Rapaport has said in the past that the reason that he is not willing to disclose how he comes up with prices is because it might lead other firms to copy his methods. The company has to be sensitive about its intellectual property, he explains. He said the firm continuously studies the markets, and has economists analyzing the data. The company also has widespread interactions with the market. He has said that when he reduces prices, people are usually upset with him, but love him when he raises them. When there are complaints, he discusses the situation with diamantaires and if he believes the wrong decision has been made, he will immediately act to correct the situation.

As for charges of a conflict of interest due to his trading activities, he has rejected them, saying he does not actually own diamonds but simply trades them. He has said that it is logical for the trade to check prices with a body that knows about diamonds in order to check its current value. Rapaport has worked in the market for more than 30 years, and says that because he is in the market he can provide accurate information.

Rapaport says that some people dislike the list because it gives buyers access to a lot of background information that they did not have in the past, and that they are able to make money by using his information.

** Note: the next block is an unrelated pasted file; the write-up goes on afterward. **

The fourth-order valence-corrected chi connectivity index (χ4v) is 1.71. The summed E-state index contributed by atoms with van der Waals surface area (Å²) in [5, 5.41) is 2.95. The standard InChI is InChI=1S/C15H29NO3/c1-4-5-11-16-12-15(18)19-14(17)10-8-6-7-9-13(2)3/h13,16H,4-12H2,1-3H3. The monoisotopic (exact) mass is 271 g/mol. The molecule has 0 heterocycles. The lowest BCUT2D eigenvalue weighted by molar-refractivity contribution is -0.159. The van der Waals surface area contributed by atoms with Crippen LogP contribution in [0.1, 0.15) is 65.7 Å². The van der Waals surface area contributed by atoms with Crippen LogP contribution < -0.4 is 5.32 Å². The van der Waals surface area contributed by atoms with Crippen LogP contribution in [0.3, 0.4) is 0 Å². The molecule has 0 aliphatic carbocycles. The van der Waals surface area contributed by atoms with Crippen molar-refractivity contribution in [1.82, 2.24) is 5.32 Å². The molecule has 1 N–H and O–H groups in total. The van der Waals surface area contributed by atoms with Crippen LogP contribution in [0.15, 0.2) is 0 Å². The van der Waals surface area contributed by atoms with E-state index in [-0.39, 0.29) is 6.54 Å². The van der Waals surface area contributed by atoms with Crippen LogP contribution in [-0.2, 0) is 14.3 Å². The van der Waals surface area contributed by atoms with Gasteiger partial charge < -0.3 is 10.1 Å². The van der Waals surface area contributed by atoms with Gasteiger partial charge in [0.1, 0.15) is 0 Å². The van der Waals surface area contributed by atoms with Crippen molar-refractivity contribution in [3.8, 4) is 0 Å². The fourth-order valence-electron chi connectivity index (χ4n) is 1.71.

The diamond industry across the globe is fairly clear that price lists are not accurate or a good indicator of what is happening in the market. Vijay Shah, Director of J. B. And Brothers Pvt. Ltd. in Mumbai, says a single pricing system would be good for the market since it would reduce the variation in pricing of diamonds and prevent haggling over prices. Such a system would also boost consumer confidence.

He believes that a scientifically develop pricing system calibrated with the diamond structure and aligned to a benchmark price list would have higher reliability standards. As an example, he cites the pricing strategy adopted by J B And Brothers Group, with a system based on the “Diamond DNA”. As no two diamonds are the same, their price needs to be unique.

As for the market setting the price of diamonds rather than price lists, Shah says prices are more influenced by cyclical events, rough diamonds becoming scarce, the depletion of mines and the increased cost of production. As for whether there is enough consultation taking place with dealers and in all the different diamond centres before a decision is made regarding prices, Shah said he does not suspect, and is not aware, of any "cartelization in pricing and would not support such activity".

There is an argument that in the Facebook age of instant communication and dynamic changes, price lists are less relevant because people are communicating more easily and widely and receiving price information from a wider variety of sources. Says Shah: "Price lists are a transparent trade practice and not a fashion, which will fade with a new generation or time. Hence technology provides a better platform to effectively communicate with customers and vice-a-versa, increasing the need and relevance of price lists being made available to the buyer. And this promotes informed choice."